Learn, understand, then decide whether you accept or reject.
The beginning is powerful, but then the book turns dull and inconsistent. It tries to be inclusive to many things, but lost my attention -and my interest- in the process.
This is currently one of my favorite "self-help" books, and I've read a lot of them.
The author's concepts about how we are holding ourselves back from a genuinely happy and fulfilling life are spot on. I've put several of his ideas into practice in my life and they are having a profound difference. I can genuinely say that I am significantly, and more importantly consistently, happier today than I was a couple months ago when I first read the book.
I enjoyed the notions presented, the positive outlook, and the authors committment.
This is my first listen
One man's view of the world
I'm not sold on the author's theories. He leaves a lot of room between here's a notion and here's how it plays out in the real world. It feels like there's a lot he's not saying. That's not to say that there aren't things to be gained from the book.
Honestly, do we need to hear about how executives and CEOs are feeling ever again? Zone Of Genius? Zone Of Excellence? How about the "zone of be happy you still have a job"? This book needs to be more grounded to regular people. It does give some methods to improve attitude in the second half of the book.
Listening to this book was listening to one of those motivators that try to get you to become a great salesman, or make a lot of money - long on rah rah, much shorter on facts and actual information. The author is an academician but uses words and rhetoric to make his points. He tries to convince you that anecdotes are substitutes for data...he tells story after story of how he helped some of his famous clients/patients to overcome their issues (what ever happened to dr-patient confidentiality?) I am not saying that his approach might not work for some people, but I am saying that the tone of the presentaion and the lack of actual data made me feel like I was listening to sales pitch.
"The Big Leap - let it change the way you think!"
The Big Leap by Gay Hendricks is by far the best personal development book I've ever read (or even better, listened to!).
Gay makes everything very clear, and gives easy steps to take in order to improve your mindset, which in turns allows you to make positive changes.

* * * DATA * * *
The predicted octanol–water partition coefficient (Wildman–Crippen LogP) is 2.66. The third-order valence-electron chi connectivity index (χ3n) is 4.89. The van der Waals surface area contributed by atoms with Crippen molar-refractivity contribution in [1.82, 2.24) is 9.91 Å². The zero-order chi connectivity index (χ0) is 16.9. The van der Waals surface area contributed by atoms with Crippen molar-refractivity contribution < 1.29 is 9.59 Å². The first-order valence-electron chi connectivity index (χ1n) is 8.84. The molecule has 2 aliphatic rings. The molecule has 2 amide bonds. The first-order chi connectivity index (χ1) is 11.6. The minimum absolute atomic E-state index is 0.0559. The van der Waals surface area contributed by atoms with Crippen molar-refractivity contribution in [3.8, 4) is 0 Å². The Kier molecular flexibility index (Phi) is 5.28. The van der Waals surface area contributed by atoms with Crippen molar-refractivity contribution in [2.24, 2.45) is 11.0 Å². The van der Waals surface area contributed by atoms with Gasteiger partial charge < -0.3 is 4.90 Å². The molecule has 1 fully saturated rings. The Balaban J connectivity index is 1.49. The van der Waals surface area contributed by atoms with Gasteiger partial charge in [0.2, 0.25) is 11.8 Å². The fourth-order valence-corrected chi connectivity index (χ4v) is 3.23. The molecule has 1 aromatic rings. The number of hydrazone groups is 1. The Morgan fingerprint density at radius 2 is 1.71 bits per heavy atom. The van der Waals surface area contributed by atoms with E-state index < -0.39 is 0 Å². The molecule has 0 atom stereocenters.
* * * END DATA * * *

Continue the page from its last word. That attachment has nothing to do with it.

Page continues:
The audiobook format is excellent, as it's so easy to focus on what's being said when you're listening, rather than being distracted whilst reading. I'm listening to it for the second time already!
I've recommended this to a dozen of my friends.
"Insights into why we undershoot our potential"
I read this in paperback last year and really enjoyed it, yet as with many personal development products/services, I felt I needed more to get the key learning points really down pat. This recording just does that for me.
If you haven't read the book, this audio version can definitely stand alone and is a really good listen.
Great that the author is doing the reading, and he does it very well, with humour, gentleness and wisdom, in a style that's easy to listen to. Gay provides really practical insights into why so many of us undershoot our potential, often unwittingly, and have hidden 'upper limits' that we don't even realise are holding us back.
For me it reprised some real 'aha' moments, and reminded me of important things I'd forgotten once the book was back on the shelf. That's one of the reasons I like audiobooks: somehow it's easier to listen to them over and over and dip back in when I feel the need.
"Interesting & thought provoking"
This was recommended to me and I'm very happy to recommend it too. An easy listen - I like Gay's delivery - and with really interesting content and lots of helpful examples illustrating key points.
The Upper Limit concept is clearly defined and is one that will stick in my mind! Thank you.
"Medicine for the nerves"
Speaks of intangible but real stuff that calms nerves . Greatly worth the time invested.
Report Inappropriate Content